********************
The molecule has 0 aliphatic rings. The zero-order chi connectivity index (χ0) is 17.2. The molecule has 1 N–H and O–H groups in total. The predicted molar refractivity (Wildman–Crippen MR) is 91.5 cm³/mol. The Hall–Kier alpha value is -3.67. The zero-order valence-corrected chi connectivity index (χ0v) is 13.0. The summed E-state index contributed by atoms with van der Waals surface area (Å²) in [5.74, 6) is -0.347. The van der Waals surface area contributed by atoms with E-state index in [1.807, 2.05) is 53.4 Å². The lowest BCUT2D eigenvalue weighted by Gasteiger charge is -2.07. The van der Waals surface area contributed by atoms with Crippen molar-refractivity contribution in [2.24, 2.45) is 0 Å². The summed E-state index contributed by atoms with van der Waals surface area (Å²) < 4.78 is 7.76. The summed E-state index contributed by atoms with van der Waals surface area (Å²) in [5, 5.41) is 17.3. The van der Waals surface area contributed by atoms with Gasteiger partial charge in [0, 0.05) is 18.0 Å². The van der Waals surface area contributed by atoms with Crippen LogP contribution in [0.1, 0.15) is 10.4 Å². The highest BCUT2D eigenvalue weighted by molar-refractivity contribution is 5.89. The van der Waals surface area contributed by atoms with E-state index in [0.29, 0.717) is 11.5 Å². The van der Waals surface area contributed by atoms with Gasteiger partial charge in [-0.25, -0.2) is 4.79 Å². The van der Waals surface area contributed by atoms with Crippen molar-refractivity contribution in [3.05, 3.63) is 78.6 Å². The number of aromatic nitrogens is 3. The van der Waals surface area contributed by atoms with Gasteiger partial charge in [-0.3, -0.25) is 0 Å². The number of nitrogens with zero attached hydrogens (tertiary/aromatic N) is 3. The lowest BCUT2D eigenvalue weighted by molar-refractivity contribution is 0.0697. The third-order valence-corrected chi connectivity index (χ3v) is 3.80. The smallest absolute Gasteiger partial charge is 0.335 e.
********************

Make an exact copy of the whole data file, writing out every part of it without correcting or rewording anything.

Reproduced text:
The molecule has 0 aliphatic rings. The zero-order chi connectivity index (χ0) is 17.2. The molecule has 1 N–H and O–H groups in total. The predicted molar refractivity (Wildman–Crippen MR) is 91.5 cm³/mol. The Hall–Kier alpha value is -3.67. The zero-order valence-corrected chi connectivity index (χ0v) is 13.0. The summed E-state index contributed by atoms with van der Waals surface area (Å²) in [5.74, 6) is -0.347. The van der Waals surface area contributed by atoms with E-state index in [1.807, 2.05) is 53.4 Å². The lowest BCUT2D eigenvalue weighted by Gasteiger charge is -2.07. The van der Waals surface area contributed by atoms with Crippen molar-refractivity contribution in [2.24, 2.45) is 0 Å². The summed E-state index contributed by atoms with van der Waals surface area (Å²) < 4.78 is 7.76. The summed E-state index contributed by atoms with van der Waals surface area (Å²) in [5, 5.41) is 17.3. The van der Waals surface area contributed by atoms with Gasteiger partial charge in [0, 0.05) is 18.0 Å². The van der Waals surface area contributed by atoms with Crippen LogP contribution in [0.1, 0.15) is 10.4 Å². The highest BCUT2D eigenvalue weighted by molar-refractivity contribution is 5.89. The van der Waals surface area contributed by atoms with E-state index in [0.29, 0.717) is 11.5 Å². The van der Waals surface area contributed by atoms with Gasteiger partial charge in [-0.25, -0.2) is 4.79 Å². The van der Waals surface area contributed by atoms with Crippen molar-refractivity contribution in [3.05, 3.63) is 78.6 Å². The number of aromatic nitrogens is 3. The van der Waals surface area contributed by atoms with Gasteiger partial charge in [-0.3, -0.25) is 0 Å². The number of nitrogens with zero attached hydrogens (tertiary/aromatic N) is 3. The lowest BCUT2D eigenvalue weighted by molar-refractivity contribution is 0.0697. The third-order valence-corrected chi connectivity index (χ3v) is 3.80. The smallest absolute Gasteiger partial charge is 0.335 e.